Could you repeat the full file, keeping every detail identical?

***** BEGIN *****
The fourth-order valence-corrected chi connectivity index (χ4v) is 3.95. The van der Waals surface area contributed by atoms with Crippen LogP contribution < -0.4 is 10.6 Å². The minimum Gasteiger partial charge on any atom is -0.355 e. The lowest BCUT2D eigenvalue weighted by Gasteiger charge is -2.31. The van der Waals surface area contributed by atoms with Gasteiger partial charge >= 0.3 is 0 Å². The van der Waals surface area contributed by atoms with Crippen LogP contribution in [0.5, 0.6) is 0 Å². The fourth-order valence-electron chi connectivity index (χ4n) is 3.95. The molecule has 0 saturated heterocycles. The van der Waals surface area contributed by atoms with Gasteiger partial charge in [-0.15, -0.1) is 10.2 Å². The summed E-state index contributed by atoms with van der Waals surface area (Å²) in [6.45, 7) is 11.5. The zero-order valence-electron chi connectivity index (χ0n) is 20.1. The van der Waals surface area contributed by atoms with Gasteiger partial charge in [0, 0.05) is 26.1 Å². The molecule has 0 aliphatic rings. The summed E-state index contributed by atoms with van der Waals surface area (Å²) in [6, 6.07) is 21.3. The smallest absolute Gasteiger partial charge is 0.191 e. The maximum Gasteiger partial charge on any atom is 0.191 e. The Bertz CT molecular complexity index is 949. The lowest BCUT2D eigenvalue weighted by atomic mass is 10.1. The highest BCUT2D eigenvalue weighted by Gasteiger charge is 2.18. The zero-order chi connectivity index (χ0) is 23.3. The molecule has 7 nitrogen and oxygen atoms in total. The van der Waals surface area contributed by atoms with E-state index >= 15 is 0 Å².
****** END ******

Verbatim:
The fourth-order valence-corrected chi connectivity index (χ4v) is 3.95. The van der Waals surface area contributed by atoms with Crippen LogP contribution < -0.4 is 10.6 Å². The minimum Gasteiger partial charge on any atom is -0.355 e. The lowest BCUT2D eigenvalue weighted by Gasteiger charge is -2.31. The van der Waals surface area contributed by atoms with Gasteiger partial charge >= 0.3 is 0 Å². The van der Waals surface area contributed by atoms with Crippen LogP contribution in [0.5, 0.6) is 0 Å². The fourth-order valence-electron chi connectivity index (χ4n) is 3.95. The molecule has 0 saturated heterocycles. The van der Waals surface area contributed by atoms with Gasteiger partial charge in [-0.15, -0.1) is 10.2 Å². The summed E-state index contributed by atoms with van der Waals surface area (Å²) in [6.45, 7) is 11.5. The zero-order valence-electron chi connectivity index (χ0n) is 20.1. The van der Waals surface area contributed by atoms with Gasteiger partial charge in [0, 0.05) is 26.1 Å². The molecule has 0 aliphatic rings. The summed E-state index contributed by atoms with van der Waals surface area (Å²) in [6, 6.07) is 21.3. The smallest absolute Gasteiger partial charge is 0.191 e. The maximum Gasteiger partial charge on any atom is 0.191 e. The Bertz CT molecular complexity index is 949. The lowest BCUT2D eigenvalue weighted by atomic mass is 10.1. The highest BCUT2D eigenvalue weighted by Gasteiger charge is 2.18. The zero-order chi connectivity index (χ0) is 23.3. The molecule has 7 nitrogen and oxygen atoms in total. The van der Waals surface area contributed by atoms with E-state index >= 15 is 0 Å².